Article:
2018 Rapid Review

The year 2018 was a year. Here are some of our favorite things from the year that was 2018.

  • Atlanta United winning the MLS Cup, at home, in their second year of existence.
  • America’s women’s hockey team beating Canada to win gold at the winter Olympics.
  • Phish summer tour. My first time seeing them three nights in a row. That they never repeated a song during that stretch was notable but not terribly surprising. What was remarkable and never received the treatment at this site that it deserved was the overall quality of the performances, especially on Friday, August 3 but really consistently throughout the weekend, where a wide array of songs from across their thirty-five-year catalogue provided launching pads for fresh, collaborative jams time after time. It feels like the band has reached a new level.
  • Hamilton College’s Francis Baker, the American hockey goalie who stood up to Hitler. This was your most-read story posted on this site in 2018.
  • Steve McNair: Fall of a Titan. This, from Sports Illustrated, was my first foray into the true-crime podcast genre. The gist: what we were told was an open-and-shut case probably has a lot more to it than what the investigating police department allowed to meet the public eye. Story had some additional resonance for me because I had been living in Nashville at the time.
  • Maryland-Baltimore County beating Virginia to become the first-ever sixteen seed to beat a one seed in the NCAA men’s basketball tournament.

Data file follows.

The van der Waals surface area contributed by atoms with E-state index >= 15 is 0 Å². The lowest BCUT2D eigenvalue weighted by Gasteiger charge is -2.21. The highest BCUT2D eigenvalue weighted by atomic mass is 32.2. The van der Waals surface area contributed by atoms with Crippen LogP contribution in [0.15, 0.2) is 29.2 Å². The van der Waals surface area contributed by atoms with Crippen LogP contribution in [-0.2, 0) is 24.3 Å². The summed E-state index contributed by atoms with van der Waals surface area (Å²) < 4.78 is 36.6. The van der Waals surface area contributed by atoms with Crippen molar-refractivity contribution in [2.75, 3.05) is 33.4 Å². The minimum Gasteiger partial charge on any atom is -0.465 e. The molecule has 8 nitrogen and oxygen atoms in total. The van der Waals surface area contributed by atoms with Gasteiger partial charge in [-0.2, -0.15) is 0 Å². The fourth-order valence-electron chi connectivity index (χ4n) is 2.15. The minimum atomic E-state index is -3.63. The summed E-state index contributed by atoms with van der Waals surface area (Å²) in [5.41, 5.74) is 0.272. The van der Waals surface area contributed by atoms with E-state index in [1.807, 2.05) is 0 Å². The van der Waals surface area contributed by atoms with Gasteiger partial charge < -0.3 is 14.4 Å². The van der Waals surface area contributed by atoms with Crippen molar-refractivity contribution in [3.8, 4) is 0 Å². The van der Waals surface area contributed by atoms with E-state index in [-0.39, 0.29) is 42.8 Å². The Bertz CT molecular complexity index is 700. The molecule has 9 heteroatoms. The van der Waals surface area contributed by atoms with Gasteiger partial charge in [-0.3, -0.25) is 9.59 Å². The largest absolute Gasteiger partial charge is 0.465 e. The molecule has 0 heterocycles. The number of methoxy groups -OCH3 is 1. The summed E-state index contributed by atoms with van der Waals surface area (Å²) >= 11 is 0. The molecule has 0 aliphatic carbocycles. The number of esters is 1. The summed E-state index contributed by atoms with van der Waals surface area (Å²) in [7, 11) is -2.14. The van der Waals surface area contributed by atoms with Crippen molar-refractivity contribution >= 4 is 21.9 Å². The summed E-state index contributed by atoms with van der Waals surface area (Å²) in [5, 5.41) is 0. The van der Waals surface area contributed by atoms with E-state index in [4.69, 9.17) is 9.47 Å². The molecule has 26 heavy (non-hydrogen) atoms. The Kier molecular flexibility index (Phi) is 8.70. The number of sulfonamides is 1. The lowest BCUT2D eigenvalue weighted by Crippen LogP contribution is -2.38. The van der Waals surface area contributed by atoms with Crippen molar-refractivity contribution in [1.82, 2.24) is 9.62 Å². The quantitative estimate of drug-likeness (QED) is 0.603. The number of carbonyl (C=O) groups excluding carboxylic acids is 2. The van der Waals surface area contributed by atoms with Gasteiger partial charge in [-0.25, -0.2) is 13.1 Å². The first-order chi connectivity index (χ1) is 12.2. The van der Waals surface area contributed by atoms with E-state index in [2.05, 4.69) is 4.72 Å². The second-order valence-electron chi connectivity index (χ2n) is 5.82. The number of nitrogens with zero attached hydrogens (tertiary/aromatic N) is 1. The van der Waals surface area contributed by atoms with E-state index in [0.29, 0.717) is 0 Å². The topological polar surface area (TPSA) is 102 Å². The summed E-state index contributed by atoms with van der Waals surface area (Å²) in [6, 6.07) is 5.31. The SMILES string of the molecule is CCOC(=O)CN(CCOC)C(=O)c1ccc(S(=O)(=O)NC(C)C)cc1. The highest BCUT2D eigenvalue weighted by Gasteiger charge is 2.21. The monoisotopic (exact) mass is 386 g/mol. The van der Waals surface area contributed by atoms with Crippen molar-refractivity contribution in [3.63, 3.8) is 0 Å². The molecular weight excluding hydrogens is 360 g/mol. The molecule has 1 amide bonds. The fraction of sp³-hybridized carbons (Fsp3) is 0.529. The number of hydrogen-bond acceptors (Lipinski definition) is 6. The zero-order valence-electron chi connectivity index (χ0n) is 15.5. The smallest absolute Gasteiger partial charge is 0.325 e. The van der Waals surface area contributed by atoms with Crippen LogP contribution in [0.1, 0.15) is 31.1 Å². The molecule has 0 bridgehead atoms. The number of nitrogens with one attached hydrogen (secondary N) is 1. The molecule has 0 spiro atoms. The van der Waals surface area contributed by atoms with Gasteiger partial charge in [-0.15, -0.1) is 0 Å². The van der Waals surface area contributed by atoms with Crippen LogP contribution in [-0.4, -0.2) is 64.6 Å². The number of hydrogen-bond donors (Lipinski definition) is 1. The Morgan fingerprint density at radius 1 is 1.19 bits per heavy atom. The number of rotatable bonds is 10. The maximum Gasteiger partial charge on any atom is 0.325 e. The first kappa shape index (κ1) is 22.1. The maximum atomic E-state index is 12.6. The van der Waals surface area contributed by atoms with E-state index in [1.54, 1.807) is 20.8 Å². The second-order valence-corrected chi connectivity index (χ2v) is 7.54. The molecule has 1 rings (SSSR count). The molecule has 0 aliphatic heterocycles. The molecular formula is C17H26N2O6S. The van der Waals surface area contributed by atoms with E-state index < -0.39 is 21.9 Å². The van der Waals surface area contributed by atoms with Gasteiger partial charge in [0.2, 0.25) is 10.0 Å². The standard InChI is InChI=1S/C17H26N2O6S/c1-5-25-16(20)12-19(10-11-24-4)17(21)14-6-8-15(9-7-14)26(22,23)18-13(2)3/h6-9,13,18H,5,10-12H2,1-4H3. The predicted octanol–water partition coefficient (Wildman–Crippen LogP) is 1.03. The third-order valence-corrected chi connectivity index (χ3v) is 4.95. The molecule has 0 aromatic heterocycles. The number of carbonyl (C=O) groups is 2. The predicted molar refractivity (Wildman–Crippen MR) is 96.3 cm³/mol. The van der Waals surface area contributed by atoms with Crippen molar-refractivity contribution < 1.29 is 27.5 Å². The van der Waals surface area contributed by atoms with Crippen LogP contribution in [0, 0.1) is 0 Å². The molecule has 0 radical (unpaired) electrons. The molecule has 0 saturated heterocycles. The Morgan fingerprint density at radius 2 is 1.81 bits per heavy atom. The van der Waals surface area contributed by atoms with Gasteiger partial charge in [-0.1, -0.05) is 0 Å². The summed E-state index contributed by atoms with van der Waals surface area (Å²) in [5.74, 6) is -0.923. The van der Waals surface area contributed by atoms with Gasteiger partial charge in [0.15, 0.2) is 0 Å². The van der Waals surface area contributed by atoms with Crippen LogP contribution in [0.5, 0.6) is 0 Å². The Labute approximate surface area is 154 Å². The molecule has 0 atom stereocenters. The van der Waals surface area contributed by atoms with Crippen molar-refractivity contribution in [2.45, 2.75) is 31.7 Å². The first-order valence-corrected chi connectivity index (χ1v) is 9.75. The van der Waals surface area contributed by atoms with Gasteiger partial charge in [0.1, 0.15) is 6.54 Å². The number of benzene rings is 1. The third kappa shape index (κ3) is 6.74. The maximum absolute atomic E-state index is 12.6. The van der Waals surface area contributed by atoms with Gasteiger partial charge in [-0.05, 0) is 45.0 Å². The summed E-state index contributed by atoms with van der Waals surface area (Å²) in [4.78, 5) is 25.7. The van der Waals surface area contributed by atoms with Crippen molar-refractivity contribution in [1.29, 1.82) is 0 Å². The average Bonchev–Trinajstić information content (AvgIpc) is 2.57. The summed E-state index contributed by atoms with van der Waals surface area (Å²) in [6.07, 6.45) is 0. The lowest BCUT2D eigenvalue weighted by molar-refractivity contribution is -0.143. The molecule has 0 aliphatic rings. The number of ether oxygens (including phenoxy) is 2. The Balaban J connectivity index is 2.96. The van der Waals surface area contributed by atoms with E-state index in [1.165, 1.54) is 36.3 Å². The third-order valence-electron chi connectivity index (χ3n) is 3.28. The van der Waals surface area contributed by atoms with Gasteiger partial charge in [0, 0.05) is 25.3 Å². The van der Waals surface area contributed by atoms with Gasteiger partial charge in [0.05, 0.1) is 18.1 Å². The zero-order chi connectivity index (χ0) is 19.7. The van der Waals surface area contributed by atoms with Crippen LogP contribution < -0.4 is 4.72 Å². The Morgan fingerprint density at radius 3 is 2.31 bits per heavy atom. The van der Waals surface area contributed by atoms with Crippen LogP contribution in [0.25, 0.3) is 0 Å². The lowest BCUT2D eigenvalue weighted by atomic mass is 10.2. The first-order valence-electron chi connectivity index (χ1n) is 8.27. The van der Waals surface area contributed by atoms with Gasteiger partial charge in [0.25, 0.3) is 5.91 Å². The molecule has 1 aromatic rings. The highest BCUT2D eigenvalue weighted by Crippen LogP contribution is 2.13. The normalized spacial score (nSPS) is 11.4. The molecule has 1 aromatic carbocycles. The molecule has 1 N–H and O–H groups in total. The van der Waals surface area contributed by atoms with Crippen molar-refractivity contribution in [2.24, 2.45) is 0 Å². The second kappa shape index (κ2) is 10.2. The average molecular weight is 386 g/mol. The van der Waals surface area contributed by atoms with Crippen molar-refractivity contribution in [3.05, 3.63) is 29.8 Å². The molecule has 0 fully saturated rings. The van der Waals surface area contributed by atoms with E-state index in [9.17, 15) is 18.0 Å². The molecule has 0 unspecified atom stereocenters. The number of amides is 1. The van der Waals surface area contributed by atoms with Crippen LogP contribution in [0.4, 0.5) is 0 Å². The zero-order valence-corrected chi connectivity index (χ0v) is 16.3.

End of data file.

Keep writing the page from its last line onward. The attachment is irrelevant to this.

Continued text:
• Justify‘s dominant Triple Crown achievement.
  • Baseball Hall of Fame adding Alan Trammell. Still no Cooperstown spot for teammate Lou Whitaker, though.
  • The Supreme Court clearing the way for states to authorize sports wagering.
  • J.R. Smith delivering the most memorable moment of LeBron James’ final series with Cleveland.
  • Shohei Ohtani making his major-league debut.
  • The Vegas Golden Knights reaching the Stanley Cup Final in their first year of existence.
  • Vanderbilt beat Tennessee in football again. The Commodores have won five of the last seven games in this series. (If you’d lost track of him, Derek Dooley’s currently working as the quarterbacks coach at Missouri.)
  • Baseball Prospectus revised its flagship bating metric and now concedes that Miguel Cabrera, not Mike Trout, deserved the 2012 and 2013 AL MVP awards.
  • Tiger Woods winning the PGA Tour Championship at East Lake.
  • In personal news, I published my first article at Baseball Prospectus, which took a look at whether MLB teams were colluding to depress player wages.
  • In memoriam:

Thank you for your readership this year. Look for more great content here in 2019.

Nike strikes out at bats

The PostGame reports:

Every college under contract with Nike has been let out of its commitment to use Nike baseball bats during the upcoming season.

Of the top 20 teams in home runs last season, not a single one used Nike bats.

Major schools such as Southern Cal, Miami, Alabama, Georgia and Kentucky all used Nike bats and experienced major drops in offensive production. Home runs were 20 percent lower and slugging percentages 44 percent lower for those teams than for the rest of the NCAA.

The Tuscaloosa News, which led the reporting on this story, notes the Hurricanes hit an average of more than 93 homers a season between 2008 and 2010, but last season with Nike bats they slammed just 33 dingers. That’s a staggering 64.5 percent drop in power.

Alabama’s power dropped 86.6 percent over the previous three seasons.

Nike is not an equipment company. Nike is an apparel company. They’ve done a good job of convincing us that apparel is just as important to athletic performance (and even recruiting) as equipment, but there’s a reason you don’t see players wearing Louisville Slugger dri-fits. It takes a different set of institutional knowledge and skills to make things like baseball bats. Keep reading…